Westridge Place Apartments LP v. Veronica Delph, No. 18-1817 (8th Cir. 2018)

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Court Description: Per Curiam - Before Kelly, Grasz and Stras, Circuit Judges] Civil case - Civil procedure. The district court did not err in remanding to state court this unlawful-detainer action as plaintiff failed to show sufficient grounds for removal under 28 U.S.C. Sec. 1443. Home | Contact Us | Employment | Glossary of Legal Terms | Site Map | RSS Privacy Policy|BrowseAloud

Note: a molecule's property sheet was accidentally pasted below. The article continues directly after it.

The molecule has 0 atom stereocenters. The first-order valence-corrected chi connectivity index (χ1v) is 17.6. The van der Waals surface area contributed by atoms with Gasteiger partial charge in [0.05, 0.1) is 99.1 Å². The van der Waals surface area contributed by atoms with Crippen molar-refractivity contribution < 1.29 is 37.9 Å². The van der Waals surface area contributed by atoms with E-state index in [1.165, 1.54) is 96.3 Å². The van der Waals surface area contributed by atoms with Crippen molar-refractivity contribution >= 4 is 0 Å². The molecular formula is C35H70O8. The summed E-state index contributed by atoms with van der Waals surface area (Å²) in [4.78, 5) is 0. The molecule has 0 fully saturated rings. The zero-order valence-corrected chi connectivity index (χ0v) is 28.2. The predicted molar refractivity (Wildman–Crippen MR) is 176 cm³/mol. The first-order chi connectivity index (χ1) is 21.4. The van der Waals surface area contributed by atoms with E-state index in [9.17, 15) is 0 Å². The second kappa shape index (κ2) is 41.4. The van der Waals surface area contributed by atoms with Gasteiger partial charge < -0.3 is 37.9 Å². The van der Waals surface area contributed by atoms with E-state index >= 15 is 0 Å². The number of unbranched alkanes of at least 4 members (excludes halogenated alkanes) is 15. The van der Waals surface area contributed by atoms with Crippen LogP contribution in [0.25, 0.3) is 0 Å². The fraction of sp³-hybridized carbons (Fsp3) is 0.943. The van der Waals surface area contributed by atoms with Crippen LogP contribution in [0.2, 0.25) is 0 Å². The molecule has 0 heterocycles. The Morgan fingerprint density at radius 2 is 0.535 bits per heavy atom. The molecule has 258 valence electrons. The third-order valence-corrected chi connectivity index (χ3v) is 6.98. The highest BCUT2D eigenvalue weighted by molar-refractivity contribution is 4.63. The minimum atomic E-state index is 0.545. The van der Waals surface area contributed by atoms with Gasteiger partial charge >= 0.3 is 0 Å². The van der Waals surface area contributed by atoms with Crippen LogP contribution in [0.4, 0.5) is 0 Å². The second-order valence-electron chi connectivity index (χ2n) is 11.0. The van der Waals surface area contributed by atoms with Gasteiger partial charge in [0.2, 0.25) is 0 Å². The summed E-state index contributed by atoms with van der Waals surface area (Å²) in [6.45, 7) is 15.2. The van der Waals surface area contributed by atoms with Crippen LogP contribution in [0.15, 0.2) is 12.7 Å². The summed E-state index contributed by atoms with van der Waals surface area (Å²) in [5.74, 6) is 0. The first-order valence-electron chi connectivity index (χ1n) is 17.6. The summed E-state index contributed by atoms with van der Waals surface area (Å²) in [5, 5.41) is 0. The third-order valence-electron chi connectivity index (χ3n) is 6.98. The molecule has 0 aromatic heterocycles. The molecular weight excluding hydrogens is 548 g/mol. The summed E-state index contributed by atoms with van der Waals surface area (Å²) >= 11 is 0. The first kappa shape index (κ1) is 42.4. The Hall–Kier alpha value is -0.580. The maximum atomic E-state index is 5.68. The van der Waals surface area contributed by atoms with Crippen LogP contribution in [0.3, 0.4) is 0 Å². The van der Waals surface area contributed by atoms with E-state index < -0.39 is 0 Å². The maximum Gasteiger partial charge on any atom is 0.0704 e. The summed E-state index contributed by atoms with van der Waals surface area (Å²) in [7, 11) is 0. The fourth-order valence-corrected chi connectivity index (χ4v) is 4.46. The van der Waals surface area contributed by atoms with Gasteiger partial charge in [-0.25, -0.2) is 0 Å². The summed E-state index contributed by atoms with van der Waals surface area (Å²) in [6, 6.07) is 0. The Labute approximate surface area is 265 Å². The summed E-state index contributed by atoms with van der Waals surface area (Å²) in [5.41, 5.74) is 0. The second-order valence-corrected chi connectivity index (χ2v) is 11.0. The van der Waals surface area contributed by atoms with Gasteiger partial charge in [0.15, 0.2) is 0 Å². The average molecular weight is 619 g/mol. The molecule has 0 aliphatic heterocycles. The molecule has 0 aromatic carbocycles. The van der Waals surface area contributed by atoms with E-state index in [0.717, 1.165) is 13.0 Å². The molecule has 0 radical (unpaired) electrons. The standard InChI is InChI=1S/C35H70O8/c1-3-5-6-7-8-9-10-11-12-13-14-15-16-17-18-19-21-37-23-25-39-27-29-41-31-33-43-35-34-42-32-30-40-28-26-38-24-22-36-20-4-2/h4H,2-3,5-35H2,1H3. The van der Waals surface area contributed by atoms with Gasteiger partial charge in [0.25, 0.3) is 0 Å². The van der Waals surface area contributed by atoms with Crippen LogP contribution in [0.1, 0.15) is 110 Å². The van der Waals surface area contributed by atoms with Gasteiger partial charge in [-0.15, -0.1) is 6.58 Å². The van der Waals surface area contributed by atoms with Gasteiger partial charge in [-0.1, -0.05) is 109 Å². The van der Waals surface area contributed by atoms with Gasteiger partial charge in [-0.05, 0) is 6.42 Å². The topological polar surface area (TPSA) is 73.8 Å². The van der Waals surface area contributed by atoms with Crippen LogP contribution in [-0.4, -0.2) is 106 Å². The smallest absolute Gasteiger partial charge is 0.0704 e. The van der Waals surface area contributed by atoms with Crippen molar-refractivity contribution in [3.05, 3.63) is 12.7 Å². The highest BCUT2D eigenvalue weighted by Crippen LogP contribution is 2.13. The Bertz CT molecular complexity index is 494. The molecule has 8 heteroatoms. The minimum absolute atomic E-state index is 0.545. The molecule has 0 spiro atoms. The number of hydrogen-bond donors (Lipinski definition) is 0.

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United States Court of Appeals For the Eighth Circuit ___________________________ No. 18-1817 ___________________________ Westridge Place Apartments LP lllllllllllllllllllllPlaintiff - Appellee v. Veronica Delph lllllllllllllllllllllDefendant - Appellant ____________ Appeal from United States District Court for the Eastern District of Arkansas - Little Rock ____________ Submitted: November 20, 2018 Filed: December 3, 2018 [Unpublished] ____________ Before KELLY, GRASZ, and STRAS, Circuit Judges. ____________ PER CURIAM. Veronica Delph appeals after the district court1 remanded to state court an unlawful-detainer action she attempted to remove to federal court under 28 U.S.C. 1 The Honorable Kristine G. Baker, United States District Judge for the Eastern District of Arkansas. §§ 1441 and 1443. We have jurisdiction only to the extent the removal was based on § 1443. See 28 U.S.C. § 1447(d). Exercising that limited authority, we conclude that the district court’s remand was proper because Delph failed to show sufficient grounds to support her invocation of § 1443. In order to remove under § 1443(1), the party must show reliance on a law providing for equal civil rights stated in terms of racial equality. Neal v. Wilson, 112 F.3d 351, 355 (8th Cir. 1997). “Removal is warranted only if it can be predicted by reference to a law of general application that the defendant will be denied or cannot enforce the specified federal rights in the state courts.” Georgia v. Rachel, 384 U.S. 780, 800 (1966). Delph has failed to make that showing here, as she has not plausibly alleged an inability to enforce a federal right in state court. She is likewise unable to satisfy the requirements of § 1443(2) because she is not a federal officer or agent. See City of Greenwood v. Peacock, 384 U.S. 808, 824 (1966) (section 1443(2) “confers a privilege of removal only upon federal officers or agents and those authorized to act with or for them in affirmatively executing duties under any federal law providing for equal civil rights”); Bauer v. Transitional Sch. Dist. of St. Louis, 255 F.3d 478, 481 (8th Cir. 2001) (federal civil rights statutes do not “deputize anyone seeking to exercise a right thereunder” for removal purposes). Accordingly, we affirm. See 8th Cir. R. 47B. ______________________________ -2-